It was 165 years ago that Brigham Young led the first company of Mormon Pioneers on an arduous, perilous trek across the Great Plains and into the heart of the Rocky Mountains.
But to Jess and Nell Adams, of Dallas, the experience felt very real and recent.
They, with 139 other teens from congregations of The Church of Jesus Christ of Latter-day Saints throughout Eastern Pennsylvania, put aside the conveniences of modern living and stepped back in time for a physically taxing but spiritually enriching local re-enactment of the great pioneer trek of 1847 in the Michaux Forest at Chambersburg, Pennsylvania.
The young people assembled at a youth camp owned by the church adjacent to the forest and each was assigned to a pioneer "family" – an adult "ma" and "pa" and 11 to 14 young men and women, ages 14 to 18. Replicating the experience of companies of 19th-century handcart pioneers who lacked the advantage of ox-drawn covered wagons, they packed their belongings into wooden handcarts designed after those pushed, pulled and persuaded across rivers, over the plains and up the mountains by their forebears and set out on their shorter route.
As a society, "we are very tech centered," observed Jess Adams, 18, a 2012 graduate of Dallas High School who begins his freshman year at Brigham Young University in Provo, Utah, this month. "The Trek experience made me realize that, although we don't have to live like the pioneers did, we can pull ourselves away from the world and realize what's important."
The first day the modern pioneers covered 12 miles of terrain selected by the activity's organizers to mimic the challenges faced by their predecessors. Each trekker's food ration for that rigorous march was one apple and one biscuit, with a dinner of beef bouillon and a roll awaiting them at the end of the day. Arising early the next morning, they breakfasted on mush and hit the trail again. While food was sparse, water was readily available and, with temperatures reaching as high as 98 degrees, the trekkers downed 500 gallons of it over the three-day event.
To give the participants an appreciation for the sacrifice and ordeal experienced by some of the female pioneers who made the original trek alone or with young children and without a husband, father or other adult male, one particularly challenging part of the route was reserved for the "women's pull." The young men in the company were required to step aside, offering encouragement but no physical assistance, as the young women strained to push and pull the carts to the apex of a steep hill.
"It opened my eyes to what women had to go through back then and just how strong and self-sufficient women can be," Jess explained.
Like the original handcart pioneers, the trekkers found themselves exposed to the vagaries of nature. A tornado warning and approaching 70-mph winds led to a change in course, a shared experience of prayer and a renewal of faith as the storm bypassed the group.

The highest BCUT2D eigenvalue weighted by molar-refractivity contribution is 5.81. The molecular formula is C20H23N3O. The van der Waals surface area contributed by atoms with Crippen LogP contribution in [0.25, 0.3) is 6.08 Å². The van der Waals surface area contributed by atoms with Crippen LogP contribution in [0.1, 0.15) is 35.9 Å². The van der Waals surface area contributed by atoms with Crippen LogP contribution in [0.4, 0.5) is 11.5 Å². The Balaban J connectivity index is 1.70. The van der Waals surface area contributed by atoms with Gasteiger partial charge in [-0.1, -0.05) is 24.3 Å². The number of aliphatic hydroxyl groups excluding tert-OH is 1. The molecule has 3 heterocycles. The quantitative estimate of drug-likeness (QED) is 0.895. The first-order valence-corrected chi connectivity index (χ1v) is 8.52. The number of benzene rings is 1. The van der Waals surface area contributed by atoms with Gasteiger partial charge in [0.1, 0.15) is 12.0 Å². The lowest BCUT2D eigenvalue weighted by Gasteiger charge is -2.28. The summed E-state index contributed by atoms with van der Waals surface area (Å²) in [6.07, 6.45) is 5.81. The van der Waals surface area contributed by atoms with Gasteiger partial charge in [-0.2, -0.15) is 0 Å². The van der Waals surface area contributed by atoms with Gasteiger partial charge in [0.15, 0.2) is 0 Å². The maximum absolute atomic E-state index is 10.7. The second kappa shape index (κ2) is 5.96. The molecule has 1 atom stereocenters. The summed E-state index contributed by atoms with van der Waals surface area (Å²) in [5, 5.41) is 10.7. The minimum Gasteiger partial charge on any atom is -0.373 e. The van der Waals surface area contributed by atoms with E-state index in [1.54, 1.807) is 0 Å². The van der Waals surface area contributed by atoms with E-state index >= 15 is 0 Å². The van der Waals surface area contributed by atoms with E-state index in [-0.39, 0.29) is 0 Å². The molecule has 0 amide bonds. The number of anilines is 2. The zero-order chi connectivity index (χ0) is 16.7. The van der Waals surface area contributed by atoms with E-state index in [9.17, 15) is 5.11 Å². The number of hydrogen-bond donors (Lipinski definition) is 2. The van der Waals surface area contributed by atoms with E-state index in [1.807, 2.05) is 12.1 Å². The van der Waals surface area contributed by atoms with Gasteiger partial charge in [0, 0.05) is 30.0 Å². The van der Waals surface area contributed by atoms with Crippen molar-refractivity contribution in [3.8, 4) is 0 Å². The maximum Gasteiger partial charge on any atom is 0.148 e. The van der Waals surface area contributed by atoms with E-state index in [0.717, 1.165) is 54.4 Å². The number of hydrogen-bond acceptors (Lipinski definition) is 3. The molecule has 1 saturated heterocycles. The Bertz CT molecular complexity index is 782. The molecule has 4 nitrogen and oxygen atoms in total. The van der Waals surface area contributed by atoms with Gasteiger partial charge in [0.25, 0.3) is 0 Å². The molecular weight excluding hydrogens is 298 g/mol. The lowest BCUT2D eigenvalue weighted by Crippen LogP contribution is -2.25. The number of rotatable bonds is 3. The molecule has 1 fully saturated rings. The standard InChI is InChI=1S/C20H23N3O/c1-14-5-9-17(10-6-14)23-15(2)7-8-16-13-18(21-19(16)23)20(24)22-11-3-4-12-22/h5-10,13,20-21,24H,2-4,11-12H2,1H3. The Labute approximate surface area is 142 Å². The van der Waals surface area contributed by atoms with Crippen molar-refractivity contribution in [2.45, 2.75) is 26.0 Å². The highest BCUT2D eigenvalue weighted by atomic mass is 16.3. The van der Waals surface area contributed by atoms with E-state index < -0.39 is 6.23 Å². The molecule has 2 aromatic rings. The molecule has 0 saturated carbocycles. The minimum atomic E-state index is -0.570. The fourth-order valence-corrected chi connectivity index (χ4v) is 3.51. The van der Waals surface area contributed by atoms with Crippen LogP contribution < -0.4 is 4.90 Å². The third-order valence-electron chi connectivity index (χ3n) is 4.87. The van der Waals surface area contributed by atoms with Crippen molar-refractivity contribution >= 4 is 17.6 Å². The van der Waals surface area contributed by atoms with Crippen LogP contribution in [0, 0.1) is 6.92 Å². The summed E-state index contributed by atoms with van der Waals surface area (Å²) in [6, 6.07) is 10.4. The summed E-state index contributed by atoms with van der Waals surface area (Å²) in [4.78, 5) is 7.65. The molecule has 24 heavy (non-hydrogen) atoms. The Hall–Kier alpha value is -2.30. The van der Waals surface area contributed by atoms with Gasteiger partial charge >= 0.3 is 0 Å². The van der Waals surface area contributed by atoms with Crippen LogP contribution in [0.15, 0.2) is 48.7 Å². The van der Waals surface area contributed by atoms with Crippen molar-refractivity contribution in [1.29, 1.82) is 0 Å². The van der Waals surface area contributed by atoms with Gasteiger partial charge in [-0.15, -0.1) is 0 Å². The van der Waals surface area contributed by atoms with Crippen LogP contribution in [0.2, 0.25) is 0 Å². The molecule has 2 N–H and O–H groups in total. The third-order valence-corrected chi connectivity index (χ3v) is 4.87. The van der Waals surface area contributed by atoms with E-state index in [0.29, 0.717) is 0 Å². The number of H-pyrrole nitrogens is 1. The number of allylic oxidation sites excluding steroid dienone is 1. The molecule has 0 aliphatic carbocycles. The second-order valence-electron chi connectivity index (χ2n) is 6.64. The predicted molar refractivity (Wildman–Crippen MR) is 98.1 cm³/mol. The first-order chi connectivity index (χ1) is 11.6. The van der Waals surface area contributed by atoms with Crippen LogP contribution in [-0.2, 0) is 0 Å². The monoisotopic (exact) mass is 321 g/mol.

The second day's march ended at mid-day and the trekkers found a menu of activities awaiting them that exposed them to the practicalities and pleasures of pioneer life. They participated in pioneer games and square dancing, washed their hair with old-fashioned bar soap, made candles by a creek, shot cotton balls from period musket firearms and cooked dinner in Dutch ovens.
The final day brought a two-hour hike with the handcarts back to the starting point where cheering parents gave the weary modern pioneers a renewed burst of energy as they completed their trek. A barbeque brought the activity to a close.
Nell Adams, 16, Jess' sister and also a student at Dallas High School, spoke of the new perspective she gained from the experience. "It's not just about dressing up in funny clothes and going out to pull handcarts," she said. "We didn't do it just because we were made to but because we wanted to see what it was like. We had fun even though we were hurting the whole time. The best part was being away from the world and actually experiencing for myself what the pioneers went through rather than just hearing about it."
Ninety-two of the teen trekkers came from the nine congregations that constitute the Scranton Pennsylvania Stake of The Church of Jesus Christ of Latter-day Saints and 49 from the Williamsport Pennsylvania Stake's seven congregations. In addition to the Adams siblings, participants from the Wilkes-Barre Ward, which meets in the Latter-day Saints chapel on Manor Drive in Trucksville, included Connor Jones from Dallas, Casey Bartoli from Exeter, Amy Alder and Theresa Mitten from Harding, Virgina Myrkalo from Inkerman, Wake Schepman from Hunlock Creek, Brian Schappert and Sean Webb from Kingston, Nicholas and Samantha Kohlert from Mountaintop, Sarah Scherer from Shavertown and Katy Dymond from Wyoming.